An organisation falls victim to cyber crime by paying a large sum of money after criminals infiltrate the Office 365 system.
We spoke with Merseyside Police about a common cyber-crime that resulted in one organisation paying out a huge amount to criminals without knowing they were monitoring every single email in a member of their finance team's Office 365 account.
- The organisation's finance team set out to pay a regular supplier.
- The finance team receive an email explaining that the supplier’s bank details have changed.
- Wisely, the finance team called the supplier to confirm whether the bank details had changed and the supplier mentioned that in fact they had not and the email was fraudulent.
- The finance team forward the fraudulent email to the supplier, unknowingly with a typo in the email, resulting in the supplier not receiving the email, but the hacker receiving it instead.
- Hacker responds posing as the supplier mentioning that all is good to make the payment to the changed details.
- The finance team therefore makes payment of a substantial amount.
- Supplier gets in touch a few weeks later asking where the money is.
- A hacker had gained access to the organisation’s Office 365 admin account - usually due to fake Office 365 emails asking to login, where credentials are then harvested and sent to the attacker.
- Hacker then sets up hidden rules on the email account, so everything that the user sends and receives, the hacker receives a copy.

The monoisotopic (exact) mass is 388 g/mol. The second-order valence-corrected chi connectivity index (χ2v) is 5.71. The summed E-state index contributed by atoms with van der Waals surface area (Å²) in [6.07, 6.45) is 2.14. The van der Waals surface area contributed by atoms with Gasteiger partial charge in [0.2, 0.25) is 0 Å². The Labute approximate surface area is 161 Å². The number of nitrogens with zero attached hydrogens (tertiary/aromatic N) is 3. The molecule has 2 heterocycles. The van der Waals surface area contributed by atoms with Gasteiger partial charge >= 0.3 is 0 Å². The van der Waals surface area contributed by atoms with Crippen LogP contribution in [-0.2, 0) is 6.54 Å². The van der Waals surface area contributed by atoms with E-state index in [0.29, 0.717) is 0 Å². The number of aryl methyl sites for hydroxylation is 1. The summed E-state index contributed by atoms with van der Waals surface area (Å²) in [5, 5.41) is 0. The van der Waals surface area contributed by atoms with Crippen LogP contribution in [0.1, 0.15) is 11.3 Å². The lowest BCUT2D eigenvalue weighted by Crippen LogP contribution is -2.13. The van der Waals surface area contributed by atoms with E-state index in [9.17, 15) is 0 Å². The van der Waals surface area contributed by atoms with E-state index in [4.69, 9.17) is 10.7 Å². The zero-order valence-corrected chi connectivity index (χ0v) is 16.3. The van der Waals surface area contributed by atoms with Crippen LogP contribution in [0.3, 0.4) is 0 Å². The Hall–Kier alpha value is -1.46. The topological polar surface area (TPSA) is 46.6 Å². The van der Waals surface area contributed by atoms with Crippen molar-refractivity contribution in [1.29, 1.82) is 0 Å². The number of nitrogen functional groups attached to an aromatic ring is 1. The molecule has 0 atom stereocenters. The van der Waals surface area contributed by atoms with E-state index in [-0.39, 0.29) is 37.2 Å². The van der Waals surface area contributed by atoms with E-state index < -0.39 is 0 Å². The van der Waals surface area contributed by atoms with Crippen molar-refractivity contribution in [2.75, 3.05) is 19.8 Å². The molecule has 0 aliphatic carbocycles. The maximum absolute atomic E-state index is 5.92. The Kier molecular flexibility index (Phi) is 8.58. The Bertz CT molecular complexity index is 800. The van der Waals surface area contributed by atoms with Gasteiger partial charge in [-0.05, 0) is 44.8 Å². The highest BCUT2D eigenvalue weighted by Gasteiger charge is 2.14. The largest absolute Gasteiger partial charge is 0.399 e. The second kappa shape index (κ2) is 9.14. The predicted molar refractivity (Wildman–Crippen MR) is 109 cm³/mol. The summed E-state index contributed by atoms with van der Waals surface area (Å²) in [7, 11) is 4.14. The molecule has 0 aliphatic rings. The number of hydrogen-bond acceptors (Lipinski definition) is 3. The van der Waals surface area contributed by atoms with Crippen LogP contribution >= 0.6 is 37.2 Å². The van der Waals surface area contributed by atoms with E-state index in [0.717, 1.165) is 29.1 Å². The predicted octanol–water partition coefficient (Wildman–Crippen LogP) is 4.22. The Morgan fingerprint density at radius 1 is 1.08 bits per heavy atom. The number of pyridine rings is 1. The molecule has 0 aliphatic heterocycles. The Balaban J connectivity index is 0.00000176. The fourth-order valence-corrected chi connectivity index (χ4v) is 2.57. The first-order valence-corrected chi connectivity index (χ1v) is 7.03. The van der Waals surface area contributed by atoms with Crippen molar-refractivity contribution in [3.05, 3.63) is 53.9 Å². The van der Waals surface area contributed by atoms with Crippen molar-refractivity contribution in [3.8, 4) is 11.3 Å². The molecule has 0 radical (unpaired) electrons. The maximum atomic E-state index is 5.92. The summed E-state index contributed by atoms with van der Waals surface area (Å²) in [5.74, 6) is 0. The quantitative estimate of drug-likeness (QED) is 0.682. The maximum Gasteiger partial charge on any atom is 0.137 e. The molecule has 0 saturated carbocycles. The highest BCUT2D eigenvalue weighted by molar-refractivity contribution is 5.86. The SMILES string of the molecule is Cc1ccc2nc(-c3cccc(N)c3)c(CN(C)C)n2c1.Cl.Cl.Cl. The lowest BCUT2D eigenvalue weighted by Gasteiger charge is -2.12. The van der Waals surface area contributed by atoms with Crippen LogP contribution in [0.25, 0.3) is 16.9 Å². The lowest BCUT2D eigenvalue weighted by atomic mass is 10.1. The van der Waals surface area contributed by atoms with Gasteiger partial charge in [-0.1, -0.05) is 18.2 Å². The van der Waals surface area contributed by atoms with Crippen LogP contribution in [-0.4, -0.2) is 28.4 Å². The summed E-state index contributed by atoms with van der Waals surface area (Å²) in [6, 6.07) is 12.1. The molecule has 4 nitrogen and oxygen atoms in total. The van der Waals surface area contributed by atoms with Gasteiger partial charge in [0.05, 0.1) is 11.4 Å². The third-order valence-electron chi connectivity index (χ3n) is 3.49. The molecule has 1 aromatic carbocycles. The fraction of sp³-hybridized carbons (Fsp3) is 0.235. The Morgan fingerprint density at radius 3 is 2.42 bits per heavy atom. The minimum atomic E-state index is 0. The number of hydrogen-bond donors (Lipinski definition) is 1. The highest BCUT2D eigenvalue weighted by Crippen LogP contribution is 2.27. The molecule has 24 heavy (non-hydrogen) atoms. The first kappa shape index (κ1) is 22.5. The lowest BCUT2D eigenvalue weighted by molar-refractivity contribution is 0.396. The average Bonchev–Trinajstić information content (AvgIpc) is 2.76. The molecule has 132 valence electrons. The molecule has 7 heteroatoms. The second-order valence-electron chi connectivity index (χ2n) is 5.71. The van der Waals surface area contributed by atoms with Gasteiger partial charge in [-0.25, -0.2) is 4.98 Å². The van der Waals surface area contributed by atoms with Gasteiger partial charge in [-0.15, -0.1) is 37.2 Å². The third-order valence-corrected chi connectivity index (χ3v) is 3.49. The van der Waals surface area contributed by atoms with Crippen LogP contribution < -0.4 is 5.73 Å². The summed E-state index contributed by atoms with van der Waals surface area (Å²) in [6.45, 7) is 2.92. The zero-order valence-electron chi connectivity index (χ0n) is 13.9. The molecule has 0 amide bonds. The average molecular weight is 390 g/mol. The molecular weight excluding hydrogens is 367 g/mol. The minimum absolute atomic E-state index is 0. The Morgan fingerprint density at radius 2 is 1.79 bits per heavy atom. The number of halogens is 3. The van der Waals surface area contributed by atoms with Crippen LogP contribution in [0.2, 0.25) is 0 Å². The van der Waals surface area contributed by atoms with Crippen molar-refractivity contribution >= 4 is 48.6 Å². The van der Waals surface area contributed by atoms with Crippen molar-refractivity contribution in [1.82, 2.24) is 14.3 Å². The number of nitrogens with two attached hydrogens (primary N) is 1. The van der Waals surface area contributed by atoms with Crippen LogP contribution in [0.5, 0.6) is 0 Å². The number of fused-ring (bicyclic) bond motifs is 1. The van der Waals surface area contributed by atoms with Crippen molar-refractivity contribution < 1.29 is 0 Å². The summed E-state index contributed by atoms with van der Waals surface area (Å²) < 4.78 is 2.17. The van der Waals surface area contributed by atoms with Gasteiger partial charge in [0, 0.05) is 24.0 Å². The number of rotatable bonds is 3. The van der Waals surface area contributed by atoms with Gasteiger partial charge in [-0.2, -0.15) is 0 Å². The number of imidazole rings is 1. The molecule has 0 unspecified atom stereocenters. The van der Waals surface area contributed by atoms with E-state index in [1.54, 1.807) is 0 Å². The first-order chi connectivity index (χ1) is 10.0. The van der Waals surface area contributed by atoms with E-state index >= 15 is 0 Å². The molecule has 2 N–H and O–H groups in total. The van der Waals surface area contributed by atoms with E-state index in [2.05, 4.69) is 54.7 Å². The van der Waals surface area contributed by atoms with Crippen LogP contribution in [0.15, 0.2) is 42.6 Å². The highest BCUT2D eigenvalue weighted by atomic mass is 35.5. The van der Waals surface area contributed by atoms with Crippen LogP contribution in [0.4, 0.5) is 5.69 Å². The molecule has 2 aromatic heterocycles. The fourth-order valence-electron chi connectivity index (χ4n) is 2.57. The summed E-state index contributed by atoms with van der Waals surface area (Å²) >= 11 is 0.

- Hacker gains the ability to spoof emails, so when the financial team send an email asking for confirmation, the hacker can reply with an email that looks as if it was from the legitimate supplier account.
- Therefore, the hacker responds to the email questioning the change in bank details with assurance that this was all correct.
Cyber insurance allowed the organisation to be reimbursed the full amount however, a new situation emerged…
- Secondary Situation..
- The same person who was responsible for supplier payments was also insurance claims
- The insurance company received an email from the person, letting them know that the organisation had changed their bank account details and that the funds should be transferred there instead.
- The insurance company found this suspicious and called the organisation to discover it was yet another fraud attempt.
- This alerted the organisation that it was a certain person in finance whose account was compromised. They were therefore able to remove the hidden rules and re-secure the compromised account.
- Further actions to take to prevent this sort of attack would be….
- Utilise multi factor authentication (MFA) to prevent unauthorised access. MFA only grants access after the user presents two or more pieces of evidence. For example, a piece of knowledge (something the user knows, such as a password), a possession (something only the user has, such as a one-time passcode) and something the user is, such as a fingerprint.
- Staff training to empower staff to spot fraud attempts and phishing emails
What happened to the stolen money?
The money was quickly transferred into an account in the North West and promptly then transferred offshore, all within a few days. The victims of this type of crime can take several weeks before they realise – and by that time, the money is long gone.
Account holders such as this are known as “Money Mules”. These Money Mules are paid to turn a blind eye while the criminal transfer money into the account and then back out again, this is money laundering. Money laundering throughout the UK’s financial system is now estimated to be in excess of £90 billion a year.
Social media plays a key part in recruiting people to become Money Mules, however the punishment once found by law enforcement can be severe, including long prison sentences of up to 14 years and the inability to open a UK bank account in the future.